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Becca helps employers proactively manage their workforce issues to help them reduce their risk and improve the productivity of their workforce. She focuses her practice on defending and managing workers’ compensation claims, including allegations of violations of specific safety rules and permanent total disability claims.

As the COVID-19 pandemic continues to impact businesses across the country, employers are faced with the difficult question of how to keep their workplaces safe. Some employers are attempting to restrict off-duty employee conduct to limit high-risk behavior.

The National Football League (NFL) is one employer taking steps to regulate off-duty conduct to reduce risks associated with the COVID-19 pandemic. The NFL has apparently reached an agreement with the players’ association that restricts the players’ off-duty conduct in some surprising ways. Players are prohibited from attending indoor night clubs, concerts, and even indoor religious services that allow attendance above 25 percent capacity. If a player violates these rules and then tests positive for COVID-19, he will reportedly not be paid for any games he misses and future guarantees in his contract will be voided. The NFL and the players’ association have presumably entered into this agreement for two chief reasons: to minimize COVID-19 outbreaks among teams and, in turn, to increase the likelihood that NFL football can be played this season. Commentators have thrown some challenge flags at the agreement, however, due to its potential for punishing employees for engaging in lawful off-duty activities.
Continue Reading NFL is tackling off-duty conduct to reduce COVID-19 spread. Can your business, too?

As we previously reported in this blog post, Ohio lawmakers have proposed multiple bills that would expand Ohio workers’ compensation laws in reaction to the COVID-19 pandemic. Recently, the Ohio House passed an amended version of the previously introduced legislation.
Continue Reading Update to Ohio lawmakers’ efforts to expand Ohio workers’ compensation laws in response to COVID-19 pandemic

Ohio lawmakers have proposed multiple bills that would expand the Ohio workers’ compensation laws in reaction to the COVID-19 pandemic. At the end of March 2020, lawmakers introduced House Bill 573 that would include COVID-19 as a statutorily defined occupational disease under the Ohio workers’ compensation laws, similar to other occupational diseases such as asbestosis.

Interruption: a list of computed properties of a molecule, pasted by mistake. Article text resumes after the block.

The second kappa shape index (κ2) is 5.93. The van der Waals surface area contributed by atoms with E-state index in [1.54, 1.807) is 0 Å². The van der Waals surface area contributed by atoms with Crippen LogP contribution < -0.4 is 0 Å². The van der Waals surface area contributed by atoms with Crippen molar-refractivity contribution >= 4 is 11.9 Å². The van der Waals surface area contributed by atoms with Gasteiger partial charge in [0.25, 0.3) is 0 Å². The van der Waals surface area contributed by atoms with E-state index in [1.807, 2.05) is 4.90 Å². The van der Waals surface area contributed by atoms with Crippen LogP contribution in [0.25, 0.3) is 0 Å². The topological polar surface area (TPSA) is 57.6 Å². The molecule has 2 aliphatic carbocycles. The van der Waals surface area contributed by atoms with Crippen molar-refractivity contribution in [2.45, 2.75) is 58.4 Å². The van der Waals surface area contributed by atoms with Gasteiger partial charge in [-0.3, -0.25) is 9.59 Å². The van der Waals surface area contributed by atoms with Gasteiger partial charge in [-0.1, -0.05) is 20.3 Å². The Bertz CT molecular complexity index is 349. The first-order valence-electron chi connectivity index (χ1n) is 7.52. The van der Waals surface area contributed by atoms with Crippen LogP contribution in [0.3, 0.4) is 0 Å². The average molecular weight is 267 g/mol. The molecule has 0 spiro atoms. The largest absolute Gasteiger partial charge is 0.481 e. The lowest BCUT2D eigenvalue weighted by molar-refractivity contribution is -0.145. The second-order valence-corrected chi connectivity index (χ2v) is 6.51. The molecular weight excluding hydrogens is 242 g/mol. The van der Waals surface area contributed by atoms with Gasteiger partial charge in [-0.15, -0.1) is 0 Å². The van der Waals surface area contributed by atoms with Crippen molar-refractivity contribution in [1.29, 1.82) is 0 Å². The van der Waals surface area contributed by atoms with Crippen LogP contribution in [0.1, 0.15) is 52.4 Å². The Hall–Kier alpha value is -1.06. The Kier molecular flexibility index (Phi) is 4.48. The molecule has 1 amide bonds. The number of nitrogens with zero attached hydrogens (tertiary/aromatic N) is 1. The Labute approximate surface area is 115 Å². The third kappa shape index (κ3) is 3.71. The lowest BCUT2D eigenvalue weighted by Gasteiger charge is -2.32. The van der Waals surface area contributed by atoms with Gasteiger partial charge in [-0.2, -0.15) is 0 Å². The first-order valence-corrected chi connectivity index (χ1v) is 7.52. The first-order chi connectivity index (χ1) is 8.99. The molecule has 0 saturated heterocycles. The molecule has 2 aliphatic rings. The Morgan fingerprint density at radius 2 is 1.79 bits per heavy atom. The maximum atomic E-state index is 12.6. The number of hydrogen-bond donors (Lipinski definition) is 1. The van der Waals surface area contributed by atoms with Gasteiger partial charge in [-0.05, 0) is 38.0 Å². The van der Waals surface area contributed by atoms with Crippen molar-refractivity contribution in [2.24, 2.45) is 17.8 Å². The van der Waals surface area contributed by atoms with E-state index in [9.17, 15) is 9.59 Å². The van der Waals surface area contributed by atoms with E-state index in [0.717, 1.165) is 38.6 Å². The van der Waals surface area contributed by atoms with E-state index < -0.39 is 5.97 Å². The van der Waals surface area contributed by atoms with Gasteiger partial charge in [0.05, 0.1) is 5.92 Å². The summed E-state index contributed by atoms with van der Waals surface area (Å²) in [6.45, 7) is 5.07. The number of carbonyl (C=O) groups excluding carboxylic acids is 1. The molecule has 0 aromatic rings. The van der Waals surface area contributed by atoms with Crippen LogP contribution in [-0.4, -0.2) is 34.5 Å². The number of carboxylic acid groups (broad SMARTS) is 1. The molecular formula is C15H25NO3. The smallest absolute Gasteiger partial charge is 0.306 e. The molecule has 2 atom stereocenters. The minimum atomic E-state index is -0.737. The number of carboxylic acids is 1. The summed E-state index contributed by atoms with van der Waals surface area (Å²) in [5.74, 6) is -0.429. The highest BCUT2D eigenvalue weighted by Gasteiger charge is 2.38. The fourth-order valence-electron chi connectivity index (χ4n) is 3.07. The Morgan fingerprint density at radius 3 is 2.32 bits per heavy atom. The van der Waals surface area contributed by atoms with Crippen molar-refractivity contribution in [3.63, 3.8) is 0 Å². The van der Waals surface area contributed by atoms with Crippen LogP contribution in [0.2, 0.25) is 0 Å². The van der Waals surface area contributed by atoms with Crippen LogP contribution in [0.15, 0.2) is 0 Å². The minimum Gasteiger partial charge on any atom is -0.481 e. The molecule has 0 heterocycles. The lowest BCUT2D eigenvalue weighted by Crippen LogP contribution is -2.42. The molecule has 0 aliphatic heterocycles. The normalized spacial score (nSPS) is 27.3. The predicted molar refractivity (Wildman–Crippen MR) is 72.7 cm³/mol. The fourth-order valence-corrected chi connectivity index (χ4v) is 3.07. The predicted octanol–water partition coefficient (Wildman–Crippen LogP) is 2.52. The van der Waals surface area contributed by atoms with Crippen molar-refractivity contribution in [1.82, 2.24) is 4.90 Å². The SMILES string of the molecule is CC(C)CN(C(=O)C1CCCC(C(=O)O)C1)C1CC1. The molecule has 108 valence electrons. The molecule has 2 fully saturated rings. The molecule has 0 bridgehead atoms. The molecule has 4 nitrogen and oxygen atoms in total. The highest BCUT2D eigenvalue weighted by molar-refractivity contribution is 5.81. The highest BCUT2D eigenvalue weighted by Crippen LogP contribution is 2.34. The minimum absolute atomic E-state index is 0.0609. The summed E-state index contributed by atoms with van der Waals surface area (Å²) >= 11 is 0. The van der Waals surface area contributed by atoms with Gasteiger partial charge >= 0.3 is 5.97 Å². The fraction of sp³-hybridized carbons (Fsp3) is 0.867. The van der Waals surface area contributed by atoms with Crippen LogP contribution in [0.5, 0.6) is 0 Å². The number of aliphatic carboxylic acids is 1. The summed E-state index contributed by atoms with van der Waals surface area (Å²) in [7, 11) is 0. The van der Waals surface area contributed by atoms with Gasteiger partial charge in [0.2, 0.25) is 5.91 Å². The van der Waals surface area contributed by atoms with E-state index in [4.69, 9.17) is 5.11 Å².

Continue Reading Proposed changes to Ohio workers’ compensation laws react to COVID-19 pandemic

In response to the COVID-19 pandemic, Ohio Gov. Mike DeWine signed House Bill 197 (HB 197) on March 27, 2020, which tolls numerous workers’ compensation deadlines set to expire between March 9, 2020 and July 30, 2020.

Therefore, any relevant statute of limitations related to workers’ compensation claims will not expire during the time period between March 9, 2020 and July 30, 2020.  This change will impact several key events in the workers’ compensation claim process.


Continue Reading What parties need to know about tolled statutes of limitations for Ohio workers’ compensation claims

On March 19, 2020, the Ohio Bureau of Workers’ Compensation (BWC) issued some guidance to employers and employees to explain how the BWC is continuing to operate during this crisis. The BWC is continuing to process claims. For employers, the present changes may result in increased claim costs attributed to their risk. The BWC is permitting benefits to continue while suspending some of the employees’ requirements to maintain those benefits.

Continue Reading Ohio BWC guidance for employers during COVID-19 outbreak

Presently there are many uncertainties surrounding the coronavirus outbreak. It is certainly possible employees will allege they contracted coronavirus while at work. Given that the United States has not experienced a pandemic in a significant period of time, this is a gray area for employers. Most states do not have specific legislation addressing this situation.

In general, any illness, injury or occupational disease could be a compensable claim if it arises out of the course and scope of the employee’s employment. The difficulty is that it is likely impossible to determine with certainty as to where the employee contracted the disease. Workplaces with significant public contact may see a rise in such claim applications.
Continue Reading Workers’ compensation implications of COVID-19 in the workplace